Once increases above , part of -investors will choose to not invest, and all -investors do not invest. And there are three types of investors in the market: -investors, -investors, and -investors. After reaches , no investors will invest in the technology. And there are only -investors and -investors in the market.
3.4. Policy Implications
Our results show that, with the increase of the precision of public information, the liquidity increases (the underlying hypothesis is that public information is acquired by most investors. This is true in r reality). In fact, the public information can be divided into two parts: the trading information from exchange, such as the volume and price, and the information from the listed companies, such as the accounting information and management information. We will give some policy suggestions from these two aspects. For the trading information, some exchanges such as US exchanges require trades, and amounts must be reported in real time. Our results show that the price informativeness increases with the increase of the precision of public information and the quantities of traders acquiring public information. Therefore, it is necessary to disclose more trading information to enhance price discovery.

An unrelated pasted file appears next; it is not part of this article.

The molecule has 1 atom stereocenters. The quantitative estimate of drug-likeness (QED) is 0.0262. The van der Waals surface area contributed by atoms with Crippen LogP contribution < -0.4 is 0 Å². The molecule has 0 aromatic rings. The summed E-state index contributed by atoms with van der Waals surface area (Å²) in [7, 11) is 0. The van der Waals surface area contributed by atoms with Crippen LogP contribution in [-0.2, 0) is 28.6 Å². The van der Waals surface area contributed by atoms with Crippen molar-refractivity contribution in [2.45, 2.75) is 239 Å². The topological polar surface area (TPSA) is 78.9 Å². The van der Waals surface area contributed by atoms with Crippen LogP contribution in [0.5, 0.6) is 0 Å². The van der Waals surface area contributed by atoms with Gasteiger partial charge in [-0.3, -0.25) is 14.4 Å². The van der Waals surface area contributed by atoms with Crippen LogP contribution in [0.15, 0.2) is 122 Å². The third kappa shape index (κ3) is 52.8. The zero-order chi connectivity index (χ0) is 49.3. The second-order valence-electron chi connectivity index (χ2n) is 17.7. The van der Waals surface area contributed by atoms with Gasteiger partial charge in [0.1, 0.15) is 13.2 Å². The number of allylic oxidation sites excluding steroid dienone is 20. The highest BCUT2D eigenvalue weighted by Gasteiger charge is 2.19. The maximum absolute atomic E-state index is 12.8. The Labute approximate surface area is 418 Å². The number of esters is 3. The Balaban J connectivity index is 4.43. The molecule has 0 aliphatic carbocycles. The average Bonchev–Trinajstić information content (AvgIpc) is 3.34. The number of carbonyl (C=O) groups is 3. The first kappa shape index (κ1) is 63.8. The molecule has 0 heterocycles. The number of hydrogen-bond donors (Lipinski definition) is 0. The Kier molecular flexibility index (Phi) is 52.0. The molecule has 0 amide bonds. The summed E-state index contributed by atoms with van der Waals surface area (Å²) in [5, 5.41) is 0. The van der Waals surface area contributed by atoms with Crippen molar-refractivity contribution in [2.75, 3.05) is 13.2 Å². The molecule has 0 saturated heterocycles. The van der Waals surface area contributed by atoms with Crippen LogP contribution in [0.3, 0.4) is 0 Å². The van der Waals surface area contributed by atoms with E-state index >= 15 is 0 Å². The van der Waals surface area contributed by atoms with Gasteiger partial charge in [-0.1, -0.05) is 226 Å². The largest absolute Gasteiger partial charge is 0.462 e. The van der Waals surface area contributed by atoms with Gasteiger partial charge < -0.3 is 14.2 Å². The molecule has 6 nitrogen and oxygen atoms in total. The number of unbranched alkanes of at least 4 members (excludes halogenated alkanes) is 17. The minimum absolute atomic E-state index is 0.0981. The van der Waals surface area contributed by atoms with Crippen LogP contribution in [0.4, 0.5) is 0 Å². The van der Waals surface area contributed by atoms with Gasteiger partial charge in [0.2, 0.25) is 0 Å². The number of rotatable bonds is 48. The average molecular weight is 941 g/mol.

For the public information related to the business of listed companies, the regulation rules in many countries, such as the Measures for the Administration of Information Disclosure of Listed Companies (Revised) (2020) in China, the Sarbanes-Oxley Act (2002), and the Dodd-Frank Act (2010) in the United States, have required the listed companies to strengthen information disclosure truthfully, accurately, completely, and timely to the public. The main purpose of these rules’ intent is to improve market transparency and enhance market efficiency and liquidity. However, the results in this paper show that when the public information is just disclosed, these goals may not be achieved simultaneously. The news needs time to be fully reflected in equilibrium price. The regulators should be patient with the process. As stated in Corollary 2, sometimes the realization of these goals is affected by the variables related to the asset, such as the precision of the fundamental value. For the asset with small uncertainty about its value, the liquidity decreases with more precise public information. However, it is temporary. When all investors acquire the public information, the liquidity increases with the precision of public information. Hence, the regulators should require the listed companies to provide more accurate public information.